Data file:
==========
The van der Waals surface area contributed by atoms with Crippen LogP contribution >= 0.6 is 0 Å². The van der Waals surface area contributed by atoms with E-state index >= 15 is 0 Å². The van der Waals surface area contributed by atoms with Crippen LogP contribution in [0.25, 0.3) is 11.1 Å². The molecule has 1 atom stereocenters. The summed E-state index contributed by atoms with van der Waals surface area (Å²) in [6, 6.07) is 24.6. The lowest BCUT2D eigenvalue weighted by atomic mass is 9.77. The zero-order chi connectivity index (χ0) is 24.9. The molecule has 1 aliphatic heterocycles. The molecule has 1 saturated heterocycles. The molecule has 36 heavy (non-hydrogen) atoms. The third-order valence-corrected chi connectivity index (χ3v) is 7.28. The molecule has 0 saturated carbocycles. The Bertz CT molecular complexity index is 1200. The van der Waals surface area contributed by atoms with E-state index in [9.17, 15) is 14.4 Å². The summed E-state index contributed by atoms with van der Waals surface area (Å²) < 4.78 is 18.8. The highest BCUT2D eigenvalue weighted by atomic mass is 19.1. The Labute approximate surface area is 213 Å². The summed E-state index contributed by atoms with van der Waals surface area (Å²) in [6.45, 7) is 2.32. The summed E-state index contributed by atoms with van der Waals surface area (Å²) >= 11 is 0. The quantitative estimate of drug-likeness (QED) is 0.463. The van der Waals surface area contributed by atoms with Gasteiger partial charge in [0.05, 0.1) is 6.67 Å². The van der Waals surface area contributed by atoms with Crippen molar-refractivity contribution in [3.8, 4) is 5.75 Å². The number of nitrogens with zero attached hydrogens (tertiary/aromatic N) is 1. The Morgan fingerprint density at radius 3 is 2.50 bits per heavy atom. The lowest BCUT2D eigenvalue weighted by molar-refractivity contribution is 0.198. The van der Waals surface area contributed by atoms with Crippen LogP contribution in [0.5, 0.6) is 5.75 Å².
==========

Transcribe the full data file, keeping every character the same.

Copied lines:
The van der Waals surface area contributed by atoms with Crippen LogP contribution >= 0.6 is 0 Å². The van der Waals surface area contributed by atoms with E-state index >= 15 is 0 Å². The van der Waals surface area contributed by atoms with Crippen LogP contribution in [0.25, 0.3) is 11.1 Å². The molecule has 1 atom stereocenters. The summed E-state index contributed by atoms with van der Waals surface area (Å²) in [6, 6.07) is 24.6. The lowest BCUT2D eigenvalue weighted by atomic mass is 9.77. The zero-order chi connectivity index (χ0) is 24.9. The molecule has 1 aliphatic heterocycles. The molecule has 1 saturated heterocycles. The molecule has 36 heavy (non-hydrogen) atoms. The third-order valence-corrected chi connectivity index (χ3v) is 7.28. The molecule has 0 saturated carbocycles. The Bertz CT molecular complexity index is 1200. The van der Waals surface area contributed by atoms with E-state index in [9.17, 15) is 14.4 Å². The summed E-state index contributed by atoms with van der Waals surface area (Å²) < 4.78 is 18.8. The highest BCUT2D eigenvalue weighted by atomic mass is 19.1. The Labute approximate surface area is 213 Å². The summed E-state index contributed by atoms with van der Waals surface area (Å²) in [6.45, 7) is 2.32. The summed E-state index contributed by atoms with van der Waals surface area (Å²) >= 11 is 0. The quantitative estimate of drug-likeness (QED) is 0.463. The van der Waals surface area contributed by atoms with Gasteiger partial charge in [0.05, 0.1) is 6.67 Å². The van der Waals surface area contributed by atoms with Crippen molar-refractivity contribution in [3.8, 4) is 5.75 Å². The number of nitrogens with zero attached hydrogens (tertiary/aromatic N) is 1. The Morgan fingerprint density at radius 3 is 2.50 bits per heavy atom. The lowest BCUT2D eigenvalue weighted by molar-refractivity contribution is 0.198. The van der Waals surface area contributed by atoms with Crippen LogP contribution in [0.5, 0.6) is 5.75 Å².